When I first heard the term ‘interleaving’, I rolled my eyes and assumed that it was yet another bit of teacher jargon that would float around for a while and then fade into the background from wherever it came. However, I was then presented with the new GCSE specifications for English Literature and Language and realised how essential ‘interleaving’ would be and how it would become my best friend and close ally when it came to designing the new curriculum. My aim prior to writing the curriculum plan was to ensure that students were making sustainable progress, something that, arguably, could be pushed aside when teaching the controlled assessment tasks of the now old specs. David Didau gave me some interesting insight into this in his post here: http://www.learningspy.co.uk/featured/can-progress-be-both-rapid-and-sustained/
Following my exploration of the Lit and Lang course in more detail, it became quickly apparent that many teachers would be shaking at the very thought of students having to remember Shakespeare plays by heart up to a year after being taught them. This is why interleaving is fundamental to the success of the teaching of the new GCSE and of course to the students’ abilities to learn and retain the content and skills. I began with Year 10 – the first year to begin the course. They started with studying the Poetry Anthology – about four poems were covered over ten lessons. We then transitioned them onto two weeks of creative writing skills from the English Language papers and then returned to poetry. Students said that they were surprised to find how much they had retained from the poetry unit. This was particularly successful with lower achieving students; their confidence grew immensely at studying something that seemed new but that they had prior knowledge of. As a team, we then taught a unit of work on Jekyll and Hyde followed by An Inspector Calls and then a return to poetry again. The year group are currently revising the modern text and the 19th century novel in order to sit a full mock paper in the summer term.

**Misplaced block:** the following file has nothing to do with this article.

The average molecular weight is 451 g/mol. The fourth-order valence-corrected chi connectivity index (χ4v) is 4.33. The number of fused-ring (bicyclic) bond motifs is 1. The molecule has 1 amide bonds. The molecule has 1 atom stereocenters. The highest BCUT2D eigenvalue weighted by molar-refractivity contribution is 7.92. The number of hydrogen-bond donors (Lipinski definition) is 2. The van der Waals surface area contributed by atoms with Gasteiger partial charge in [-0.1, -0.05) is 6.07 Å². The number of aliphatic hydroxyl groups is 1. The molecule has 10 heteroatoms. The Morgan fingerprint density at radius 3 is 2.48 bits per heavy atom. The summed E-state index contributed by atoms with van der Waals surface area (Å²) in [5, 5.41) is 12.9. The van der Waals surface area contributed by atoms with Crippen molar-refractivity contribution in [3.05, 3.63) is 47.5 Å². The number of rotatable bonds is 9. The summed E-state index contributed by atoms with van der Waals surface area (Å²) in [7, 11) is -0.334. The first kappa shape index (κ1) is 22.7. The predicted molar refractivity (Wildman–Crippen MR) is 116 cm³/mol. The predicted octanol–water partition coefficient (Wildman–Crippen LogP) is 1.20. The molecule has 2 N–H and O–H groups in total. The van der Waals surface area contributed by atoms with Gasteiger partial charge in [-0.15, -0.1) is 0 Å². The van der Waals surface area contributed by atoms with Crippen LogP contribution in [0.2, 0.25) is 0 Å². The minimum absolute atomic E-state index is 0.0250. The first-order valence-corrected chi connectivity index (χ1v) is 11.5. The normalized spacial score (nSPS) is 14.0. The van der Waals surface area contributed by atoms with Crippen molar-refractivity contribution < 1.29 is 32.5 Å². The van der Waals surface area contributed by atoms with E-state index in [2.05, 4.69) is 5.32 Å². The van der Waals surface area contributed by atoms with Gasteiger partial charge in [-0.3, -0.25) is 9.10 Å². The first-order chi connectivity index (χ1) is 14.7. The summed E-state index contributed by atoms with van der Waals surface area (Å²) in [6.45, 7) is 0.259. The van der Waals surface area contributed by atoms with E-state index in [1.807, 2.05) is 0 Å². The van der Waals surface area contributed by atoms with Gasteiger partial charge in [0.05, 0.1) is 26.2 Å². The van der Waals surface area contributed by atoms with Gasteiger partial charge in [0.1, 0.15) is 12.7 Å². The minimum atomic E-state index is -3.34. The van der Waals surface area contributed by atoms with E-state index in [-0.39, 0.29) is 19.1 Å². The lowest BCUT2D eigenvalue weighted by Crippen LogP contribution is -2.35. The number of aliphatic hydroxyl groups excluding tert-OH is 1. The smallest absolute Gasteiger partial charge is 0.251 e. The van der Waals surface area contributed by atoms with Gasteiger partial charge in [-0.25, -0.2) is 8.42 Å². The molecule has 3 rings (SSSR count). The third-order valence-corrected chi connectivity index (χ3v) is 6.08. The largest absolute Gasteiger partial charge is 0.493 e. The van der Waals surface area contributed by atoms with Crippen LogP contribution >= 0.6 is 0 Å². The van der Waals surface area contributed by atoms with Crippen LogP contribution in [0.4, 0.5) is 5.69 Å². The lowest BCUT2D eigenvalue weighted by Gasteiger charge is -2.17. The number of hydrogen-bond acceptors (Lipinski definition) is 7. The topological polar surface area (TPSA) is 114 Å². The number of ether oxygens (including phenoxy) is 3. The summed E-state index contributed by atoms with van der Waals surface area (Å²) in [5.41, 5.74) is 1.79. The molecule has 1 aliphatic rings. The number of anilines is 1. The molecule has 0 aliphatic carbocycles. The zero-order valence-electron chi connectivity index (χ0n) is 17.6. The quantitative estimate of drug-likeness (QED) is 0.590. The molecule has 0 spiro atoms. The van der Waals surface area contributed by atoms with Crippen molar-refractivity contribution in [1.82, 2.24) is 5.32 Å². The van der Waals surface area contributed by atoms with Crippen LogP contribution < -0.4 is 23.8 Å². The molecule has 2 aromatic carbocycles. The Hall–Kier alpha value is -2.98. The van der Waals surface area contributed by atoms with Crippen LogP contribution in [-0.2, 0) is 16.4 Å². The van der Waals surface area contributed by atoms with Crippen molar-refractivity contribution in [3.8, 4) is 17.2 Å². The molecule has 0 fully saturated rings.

Along with sustained progress – students retaining information and the ability to articulate in exam format – feedback has also been effected. Students were given feedback during their shorter units of work, but had to wait for feedback after completing a final assessment until it came around again several weeks later. This was instrumental in their success because they were able to reflect back on what they had learned more acutely as they had an invested interest in contextualising their feedback first.
Thus far, interleaving has proven invaluable to the success of the planning and teaching of the new specifications and to the students’ sustained progress. This process will continue throughout my current Year 10 into Year 11 and with further integration of the Language papers. The proof, however, will be in the pudding!